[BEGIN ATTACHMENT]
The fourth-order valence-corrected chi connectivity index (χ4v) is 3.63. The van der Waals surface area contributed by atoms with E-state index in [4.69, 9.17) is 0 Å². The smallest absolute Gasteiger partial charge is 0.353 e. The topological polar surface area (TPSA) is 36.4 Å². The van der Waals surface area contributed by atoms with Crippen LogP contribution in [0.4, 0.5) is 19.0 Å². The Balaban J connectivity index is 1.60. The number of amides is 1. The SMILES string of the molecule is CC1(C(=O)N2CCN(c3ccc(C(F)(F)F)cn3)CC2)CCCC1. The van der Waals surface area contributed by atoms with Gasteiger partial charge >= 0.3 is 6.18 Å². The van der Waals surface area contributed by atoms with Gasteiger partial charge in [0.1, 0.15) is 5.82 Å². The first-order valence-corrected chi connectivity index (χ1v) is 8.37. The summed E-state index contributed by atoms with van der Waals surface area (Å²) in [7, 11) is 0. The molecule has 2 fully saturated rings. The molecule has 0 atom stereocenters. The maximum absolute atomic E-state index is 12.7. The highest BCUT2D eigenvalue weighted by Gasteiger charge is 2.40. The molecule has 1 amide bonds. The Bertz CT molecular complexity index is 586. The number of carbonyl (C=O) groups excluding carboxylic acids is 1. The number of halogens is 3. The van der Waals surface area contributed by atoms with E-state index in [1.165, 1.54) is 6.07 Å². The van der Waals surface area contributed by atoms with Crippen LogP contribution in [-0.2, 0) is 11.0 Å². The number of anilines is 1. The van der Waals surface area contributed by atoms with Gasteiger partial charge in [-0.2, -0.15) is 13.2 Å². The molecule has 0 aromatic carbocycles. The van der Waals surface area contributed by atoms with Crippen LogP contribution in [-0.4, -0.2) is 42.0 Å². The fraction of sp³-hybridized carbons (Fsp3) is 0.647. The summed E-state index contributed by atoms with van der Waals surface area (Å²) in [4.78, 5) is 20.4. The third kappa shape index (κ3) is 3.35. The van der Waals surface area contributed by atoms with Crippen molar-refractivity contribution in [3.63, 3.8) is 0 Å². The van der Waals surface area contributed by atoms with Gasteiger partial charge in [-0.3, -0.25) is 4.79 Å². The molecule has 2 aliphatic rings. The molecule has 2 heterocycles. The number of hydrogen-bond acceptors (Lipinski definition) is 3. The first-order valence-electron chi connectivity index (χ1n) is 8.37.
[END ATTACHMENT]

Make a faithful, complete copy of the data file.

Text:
The fourth-order valence-corrected chi connectivity index (χ4v) is 3.63. The van der Waals surface area contributed by atoms with E-state index in [4.69, 9.17) is 0 Å². The smallest absolute Gasteiger partial charge is 0.353 e. The topological polar surface area (TPSA) is 36.4 Å². The van der Waals surface area contributed by atoms with Crippen LogP contribution in [0.4, 0.5) is 19.0 Å². The Balaban J connectivity index is 1.60. The number of amides is 1. The SMILES string of the molecule is CC1(C(=O)N2CCN(c3ccc(C(F)(F)F)cn3)CC2)CCCC1. The van der Waals surface area contributed by atoms with Gasteiger partial charge >= 0.3 is 6.18 Å². The van der Waals surface area contributed by atoms with Gasteiger partial charge in [0.1, 0.15) is 5.82 Å². The first-order valence-corrected chi connectivity index (χ1v) is 8.37. The summed E-state index contributed by atoms with van der Waals surface area (Å²) in [7, 11) is 0. The molecule has 2 fully saturated rings. The molecule has 0 atom stereocenters. The maximum absolute atomic E-state index is 12.7. The highest BCUT2D eigenvalue weighted by Gasteiger charge is 2.40. The molecule has 1 amide bonds. The Bertz CT molecular complexity index is 586. The number of carbonyl (C=O) groups excluding carboxylic acids is 1. The number of halogens is 3. The van der Waals surface area contributed by atoms with E-state index in [1.165, 1.54) is 6.07 Å². The van der Waals surface area contributed by atoms with Crippen LogP contribution in [-0.2, 0) is 11.0 Å². The number of anilines is 1. The van der Waals surface area contributed by atoms with Gasteiger partial charge in [-0.2, -0.15) is 13.2 Å². The molecule has 0 aromatic carbocycles. The van der Waals surface area contributed by atoms with Crippen LogP contribution in [-0.4, -0.2) is 42.0 Å². The fraction of sp³-hybridized carbons (Fsp3) is 0.647. The summed E-state index contributed by atoms with van der Waals surface area (Å²) in [4.78, 5) is 20.4. The third kappa shape index (κ3) is 3.35. The van der Waals surface area contributed by atoms with Crippen molar-refractivity contribution in [3.63, 3.8) is 0 Å². The van der Waals surface area contributed by atoms with Gasteiger partial charge in [-0.3, -0.25) is 4.79 Å². The molecule has 2 aliphatic rings. The molecule has 2 heterocycles. The number of hydrogen-bond acceptors (Lipinski definition) is 3. The first-order valence-electron chi connectivity index (χ1n) is 8.37.